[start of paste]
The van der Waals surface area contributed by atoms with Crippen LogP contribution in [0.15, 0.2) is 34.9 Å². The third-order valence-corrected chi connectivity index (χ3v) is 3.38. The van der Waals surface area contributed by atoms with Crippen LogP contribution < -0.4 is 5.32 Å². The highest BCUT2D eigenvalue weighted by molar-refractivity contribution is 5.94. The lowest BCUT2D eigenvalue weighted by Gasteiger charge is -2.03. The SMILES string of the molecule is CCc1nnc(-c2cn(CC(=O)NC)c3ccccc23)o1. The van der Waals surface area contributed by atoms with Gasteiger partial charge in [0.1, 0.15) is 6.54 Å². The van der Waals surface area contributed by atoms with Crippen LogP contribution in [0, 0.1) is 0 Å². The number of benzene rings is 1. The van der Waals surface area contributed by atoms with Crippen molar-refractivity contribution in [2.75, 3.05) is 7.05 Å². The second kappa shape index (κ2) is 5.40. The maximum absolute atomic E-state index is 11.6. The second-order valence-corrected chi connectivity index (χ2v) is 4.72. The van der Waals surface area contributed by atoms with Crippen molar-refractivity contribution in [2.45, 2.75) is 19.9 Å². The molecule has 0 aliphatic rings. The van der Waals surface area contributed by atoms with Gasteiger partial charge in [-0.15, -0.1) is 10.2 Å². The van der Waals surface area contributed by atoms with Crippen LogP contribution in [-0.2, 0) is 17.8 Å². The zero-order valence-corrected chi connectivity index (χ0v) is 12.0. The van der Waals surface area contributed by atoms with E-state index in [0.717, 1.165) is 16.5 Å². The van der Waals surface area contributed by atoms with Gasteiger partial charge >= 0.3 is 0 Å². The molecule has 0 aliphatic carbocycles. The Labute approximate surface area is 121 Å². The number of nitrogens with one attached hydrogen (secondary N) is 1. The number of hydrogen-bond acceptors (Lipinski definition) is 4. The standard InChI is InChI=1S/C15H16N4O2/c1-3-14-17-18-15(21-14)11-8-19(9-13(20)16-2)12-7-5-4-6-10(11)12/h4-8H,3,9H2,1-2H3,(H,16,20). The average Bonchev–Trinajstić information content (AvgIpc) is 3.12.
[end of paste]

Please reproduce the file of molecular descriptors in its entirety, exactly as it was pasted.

The van der Waals surface area contributed by atoms with Crippen LogP contribution in [0.15, 0.2) is 34.9 Å². The third-order valence-corrected chi connectivity index (χ3v) is 3.38. The van der Waals surface area contributed by atoms with Crippen LogP contribution < -0.4 is 5.32 Å². The highest BCUT2D eigenvalue weighted by molar-refractivity contribution is 5.94. The lowest BCUT2D eigenvalue weighted by Gasteiger charge is -2.03. The SMILES string of the molecule is CCc1nnc(-c2cn(CC(=O)NC)c3ccccc23)o1. The van der Waals surface area contributed by atoms with Gasteiger partial charge in [0.1, 0.15) is 6.54 Å². The van der Waals surface area contributed by atoms with Crippen LogP contribution in [0, 0.1) is 0 Å². The number of benzene rings is 1. The van der Waals surface area contributed by atoms with Crippen molar-refractivity contribution in [2.75, 3.05) is 7.05 Å². The second kappa shape index (κ2) is 5.40. The maximum absolute atomic E-state index is 11.6. The second-order valence-corrected chi connectivity index (χ2v) is 4.72. The van der Waals surface area contributed by atoms with Crippen molar-refractivity contribution in [2.45, 2.75) is 19.9 Å². The molecule has 0 aliphatic rings. The van der Waals surface area contributed by atoms with Gasteiger partial charge in [-0.15, -0.1) is 10.2 Å². The van der Waals surface area contributed by atoms with Crippen LogP contribution in [-0.2, 0) is 17.8 Å². The zero-order valence-corrected chi connectivity index (χ0v) is 12.0. The van der Waals surface area contributed by atoms with E-state index in [0.717, 1.165) is 16.5 Å². The van der Waals surface area contributed by atoms with Gasteiger partial charge >= 0.3 is 0 Å². The molecule has 0 aliphatic carbocycles. The Labute approximate surface area is 121 Å². The number of nitrogens with one attached hydrogen (secondary N) is 1. The number of hydrogen-bond acceptors (Lipinski definition) is 4. The standard InChI is InChI=1S/C15H16N4O2/c1-3-14-17-18-15(21-14)11-8-19(9-13(20)16-2)12-7-5-4-6-10(11)12/h4-8H,3,9H2,1-2H3,(H,16,20). The average Bonchev–Trinajstić information content (AvgIpc) is 3.12.